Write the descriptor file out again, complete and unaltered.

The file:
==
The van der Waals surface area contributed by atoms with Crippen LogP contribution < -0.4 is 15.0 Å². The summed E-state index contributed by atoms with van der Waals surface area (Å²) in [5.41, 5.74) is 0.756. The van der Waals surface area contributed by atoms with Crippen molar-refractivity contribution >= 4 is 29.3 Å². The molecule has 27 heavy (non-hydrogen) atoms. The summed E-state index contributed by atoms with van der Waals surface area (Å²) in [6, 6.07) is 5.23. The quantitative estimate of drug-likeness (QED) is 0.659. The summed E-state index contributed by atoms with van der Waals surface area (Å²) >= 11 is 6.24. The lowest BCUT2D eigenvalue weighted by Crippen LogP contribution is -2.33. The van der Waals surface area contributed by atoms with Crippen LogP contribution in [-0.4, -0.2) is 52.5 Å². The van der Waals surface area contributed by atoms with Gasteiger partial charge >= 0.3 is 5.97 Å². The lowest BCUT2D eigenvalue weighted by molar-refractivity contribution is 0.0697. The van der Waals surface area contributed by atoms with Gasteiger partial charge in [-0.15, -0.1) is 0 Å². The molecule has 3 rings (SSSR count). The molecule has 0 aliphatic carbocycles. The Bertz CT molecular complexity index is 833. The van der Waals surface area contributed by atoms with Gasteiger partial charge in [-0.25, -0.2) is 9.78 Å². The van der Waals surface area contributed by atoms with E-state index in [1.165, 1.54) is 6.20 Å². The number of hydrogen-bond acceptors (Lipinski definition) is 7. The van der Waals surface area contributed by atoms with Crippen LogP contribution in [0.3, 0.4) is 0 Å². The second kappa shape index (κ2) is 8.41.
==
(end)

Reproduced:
The van der Waals surface area contributed by atoms with Crippen LogP contribution < -0.4 is 15.0 Å². The summed E-state index contributed by atoms with van der Waals surface area (Å²) in [5.41, 5.74) is 0.756. The van der Waals surface area contributed by atoms with Crippen molar-refractivity contribution >= 4 is 29.3 Å². The molecule has 27 heavy (non-hydrogen) atoms. The summed E-state index contributed by atoms with van der Waals surface area (Å²) in [6, 6.07) is 5.23. The quantitative estimate of drug-likeness (QED) is 0.659. The summed E-state index contributed by atoms with van der Waals surface area (Å²) >= 11 is 6.24. The lowest BCUT2D eigenvalue weighted by Crippen LogP contribution is -2.33. The van der Waals surface area contributed by atoms with Crippen LogP contribution in [-0.4, -0.2) is 52.5 Å². The van der Waals surface area contributed by atoms with Gasteiger partial charge >= 0.3 is 5.97 Å². The lowest BCUT2D eigenvalue weighted by molar-refractivity contribution is 0.0697. The van der Waals surface area contributed by atoms with Gasteiger partial charge in [-0.15, -0.1) is 0 Å². The molecule has 3 rings (SSSR count). The molecule has 0 aliphatic carbocycles. The Bertz CT molecular complexity index is 833. The van der Waals surface area contributed by atoms with Gasteiger partial charge in [-0.25, -0.2) is 9.78 Å². The van der Waals surface area contributed by atoms with E-state index in [1.165, 1.54) is 6.20 Å². The number of hydrogen-bond acceptors (Lipinski definition) is 7. The van der Waals surface area contributed by atoms with Crippen LogP contribution in [0.3, 0.4) is 0 Å². The second kappa shape index (κ2) is 8.41.